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News stories tagged with "invasive-species"

Spiny water fleas. Photo: National Park Service
Spiny water fleas. Photo: National Park Service

Gunky, icky spiny water flea spreads in Adirondacks

Scientists and activists studying invasive species say the spiny water flea is spreading to more lakes in the Adirondack Park.

The organism had already been found in Great Sacandaga and Lake George. This summer, the invasive creature was found in Lake Pleasant and Piseco Lake.  Go to full article
Cuomo said Monday that citizens can help combat invasive plants and animals. Photo: <a href="http://www.flickr.com/photos/dougtone/7031756383/">Daniel X. O'Neil</a>, Creative Commons, some rights reserved
Cuomo said Monday that citizens can help combat invasive plants and animals. Photo: Daniel X. O'Neil, Creative Commons, some rights reserved

NY takes aim at invasive species

ALBANY, N.Y. (AP) Officials in New York are enlisting the public's help in going after invasive species.

Gov. Andrew Cuomo said Monday that citizens can help combat invasive plants and animals by learning how to recognize them and prevent their spread.  Go to full article
Emerald ash borer. Photo: Univ. of Kentucky
Emerald ash borer. Photo: Univ. of Kentucky

Ontario will roll out invasive species plan today

ONTARIO Natural Resources Minister David Orazietti is set to make an announcement today about fighting invasive species in the province.

Last year, environmental commissioner Gord Miller noted that there's no funding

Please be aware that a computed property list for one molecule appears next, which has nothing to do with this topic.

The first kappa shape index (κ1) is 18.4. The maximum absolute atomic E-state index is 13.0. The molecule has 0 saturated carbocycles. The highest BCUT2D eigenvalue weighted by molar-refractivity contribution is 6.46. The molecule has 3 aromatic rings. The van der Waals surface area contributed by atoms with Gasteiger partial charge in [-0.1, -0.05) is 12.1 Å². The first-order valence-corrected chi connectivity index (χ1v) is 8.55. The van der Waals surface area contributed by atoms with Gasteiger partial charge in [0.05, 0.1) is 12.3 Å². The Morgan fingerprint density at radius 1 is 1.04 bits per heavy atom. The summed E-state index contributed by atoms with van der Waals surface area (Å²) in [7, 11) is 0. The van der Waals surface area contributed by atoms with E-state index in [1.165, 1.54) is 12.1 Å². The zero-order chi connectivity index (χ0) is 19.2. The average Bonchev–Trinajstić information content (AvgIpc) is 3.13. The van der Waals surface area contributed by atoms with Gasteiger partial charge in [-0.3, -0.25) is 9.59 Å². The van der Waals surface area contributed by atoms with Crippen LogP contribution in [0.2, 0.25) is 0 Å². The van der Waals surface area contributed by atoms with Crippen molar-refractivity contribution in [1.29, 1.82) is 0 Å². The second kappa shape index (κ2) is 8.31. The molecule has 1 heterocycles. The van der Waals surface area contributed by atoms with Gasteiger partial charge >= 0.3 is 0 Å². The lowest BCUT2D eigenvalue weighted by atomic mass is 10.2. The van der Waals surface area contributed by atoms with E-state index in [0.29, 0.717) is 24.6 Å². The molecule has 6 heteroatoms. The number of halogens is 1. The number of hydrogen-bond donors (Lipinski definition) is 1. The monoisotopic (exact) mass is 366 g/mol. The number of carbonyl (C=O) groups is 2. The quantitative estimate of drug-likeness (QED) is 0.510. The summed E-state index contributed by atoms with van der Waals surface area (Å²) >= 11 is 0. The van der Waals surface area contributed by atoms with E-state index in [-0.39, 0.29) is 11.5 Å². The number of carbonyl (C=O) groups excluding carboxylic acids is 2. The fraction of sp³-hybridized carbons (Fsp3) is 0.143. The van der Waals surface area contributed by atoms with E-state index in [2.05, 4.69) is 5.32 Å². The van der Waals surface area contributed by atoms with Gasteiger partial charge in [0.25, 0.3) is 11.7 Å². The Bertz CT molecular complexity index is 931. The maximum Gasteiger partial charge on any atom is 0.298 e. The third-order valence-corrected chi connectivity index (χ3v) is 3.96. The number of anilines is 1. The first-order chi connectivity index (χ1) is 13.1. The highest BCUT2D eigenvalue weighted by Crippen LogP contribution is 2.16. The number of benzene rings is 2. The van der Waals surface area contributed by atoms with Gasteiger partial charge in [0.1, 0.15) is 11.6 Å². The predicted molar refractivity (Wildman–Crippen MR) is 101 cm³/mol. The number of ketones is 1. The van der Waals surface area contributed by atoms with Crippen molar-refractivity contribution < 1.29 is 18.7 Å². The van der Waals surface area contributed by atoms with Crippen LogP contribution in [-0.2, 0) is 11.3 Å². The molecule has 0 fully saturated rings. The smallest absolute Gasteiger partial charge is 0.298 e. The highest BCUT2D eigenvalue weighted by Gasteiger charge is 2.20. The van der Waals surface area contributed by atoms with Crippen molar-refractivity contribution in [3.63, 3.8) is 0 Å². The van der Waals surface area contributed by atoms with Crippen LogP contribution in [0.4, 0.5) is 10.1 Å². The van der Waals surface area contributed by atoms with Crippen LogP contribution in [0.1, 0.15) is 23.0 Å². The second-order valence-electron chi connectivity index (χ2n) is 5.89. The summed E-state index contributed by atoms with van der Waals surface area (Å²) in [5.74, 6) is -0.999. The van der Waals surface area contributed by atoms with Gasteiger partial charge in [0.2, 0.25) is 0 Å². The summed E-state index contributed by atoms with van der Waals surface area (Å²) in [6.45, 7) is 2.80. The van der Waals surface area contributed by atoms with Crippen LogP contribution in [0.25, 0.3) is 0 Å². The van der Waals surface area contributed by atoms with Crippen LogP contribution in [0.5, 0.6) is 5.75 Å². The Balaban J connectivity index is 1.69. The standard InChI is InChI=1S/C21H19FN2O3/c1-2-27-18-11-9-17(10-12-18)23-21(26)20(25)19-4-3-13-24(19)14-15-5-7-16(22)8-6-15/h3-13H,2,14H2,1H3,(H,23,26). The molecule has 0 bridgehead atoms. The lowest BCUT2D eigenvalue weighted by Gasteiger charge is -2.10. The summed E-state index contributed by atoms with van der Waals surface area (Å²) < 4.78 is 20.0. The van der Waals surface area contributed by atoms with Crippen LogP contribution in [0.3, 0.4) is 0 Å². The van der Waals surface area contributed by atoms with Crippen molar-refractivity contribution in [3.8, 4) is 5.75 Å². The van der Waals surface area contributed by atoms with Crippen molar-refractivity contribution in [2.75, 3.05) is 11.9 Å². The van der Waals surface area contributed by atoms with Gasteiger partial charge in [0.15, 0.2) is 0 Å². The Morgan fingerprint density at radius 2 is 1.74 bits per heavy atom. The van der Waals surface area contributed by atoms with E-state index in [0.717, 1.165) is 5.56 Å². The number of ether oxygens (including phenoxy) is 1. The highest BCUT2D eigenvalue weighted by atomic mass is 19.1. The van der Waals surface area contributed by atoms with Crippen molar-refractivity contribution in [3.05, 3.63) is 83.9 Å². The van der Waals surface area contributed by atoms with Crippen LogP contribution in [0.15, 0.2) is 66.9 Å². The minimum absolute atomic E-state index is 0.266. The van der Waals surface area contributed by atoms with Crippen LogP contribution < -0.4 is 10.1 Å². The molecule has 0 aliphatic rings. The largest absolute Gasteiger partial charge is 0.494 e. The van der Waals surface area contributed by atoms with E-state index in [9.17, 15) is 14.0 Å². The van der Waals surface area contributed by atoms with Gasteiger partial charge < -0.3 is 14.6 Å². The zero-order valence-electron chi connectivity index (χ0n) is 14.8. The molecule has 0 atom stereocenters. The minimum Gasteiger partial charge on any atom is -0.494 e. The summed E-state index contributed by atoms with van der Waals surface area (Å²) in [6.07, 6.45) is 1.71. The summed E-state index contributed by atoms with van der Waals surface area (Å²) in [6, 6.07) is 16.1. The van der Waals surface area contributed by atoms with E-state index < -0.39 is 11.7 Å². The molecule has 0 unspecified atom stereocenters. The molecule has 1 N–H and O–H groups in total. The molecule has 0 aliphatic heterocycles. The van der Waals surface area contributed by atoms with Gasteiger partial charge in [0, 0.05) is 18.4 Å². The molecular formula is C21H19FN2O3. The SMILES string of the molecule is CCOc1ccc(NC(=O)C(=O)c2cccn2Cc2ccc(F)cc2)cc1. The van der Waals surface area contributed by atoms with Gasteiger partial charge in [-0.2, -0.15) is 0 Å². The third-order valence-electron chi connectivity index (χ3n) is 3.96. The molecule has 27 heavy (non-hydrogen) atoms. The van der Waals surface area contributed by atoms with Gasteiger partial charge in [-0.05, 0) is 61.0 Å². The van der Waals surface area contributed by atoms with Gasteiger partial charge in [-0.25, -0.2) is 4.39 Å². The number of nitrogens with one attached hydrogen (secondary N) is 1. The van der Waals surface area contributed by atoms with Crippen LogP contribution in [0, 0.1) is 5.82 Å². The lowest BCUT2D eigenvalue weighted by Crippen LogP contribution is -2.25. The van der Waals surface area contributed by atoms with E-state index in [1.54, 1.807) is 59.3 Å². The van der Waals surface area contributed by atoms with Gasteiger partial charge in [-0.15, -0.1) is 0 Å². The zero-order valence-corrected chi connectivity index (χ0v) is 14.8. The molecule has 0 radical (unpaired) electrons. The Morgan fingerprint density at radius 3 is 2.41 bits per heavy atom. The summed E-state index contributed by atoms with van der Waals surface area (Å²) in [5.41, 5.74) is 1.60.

or plan to deal with invasive species like the emerald ash borer and Asian carp.  Go to full article
Culture of clostridium botulinum, which produces the botulism toxins. Photo courtesy of Larry Stauffer, Oregon State Public Health Laboratory. Creative Commons. Some rights reserved.
Culture of clostridium botulinum, which produces the botulism toxins. Photo courtesy of Larry Stauffer, Oregon State Public Health Laboratory. Creative Commons. Some rights reserved.

Botulism kills hundreds of loons in Lake Ontario

Type E Botulism, a disease caused by a toxic bacteria, is back in Lake Ontario. And over the last month or so, it's killed several hundred loons, ducks and other birds.

Type E Botulism has triggered annual bird kills in several Great Lakes since the late 1990s. But they've been largely minor on Lake Ontario for the last seven years. That is until residents around Henderson Harbor and Ellisburg in Jefferson County started calling the DEC in late October.  Go to full article
DEC fisheries technician David Gordon unsnarls fish from gill nets designed to catch a representative cross-section of the river's fishery. Photo: David Sommerstein.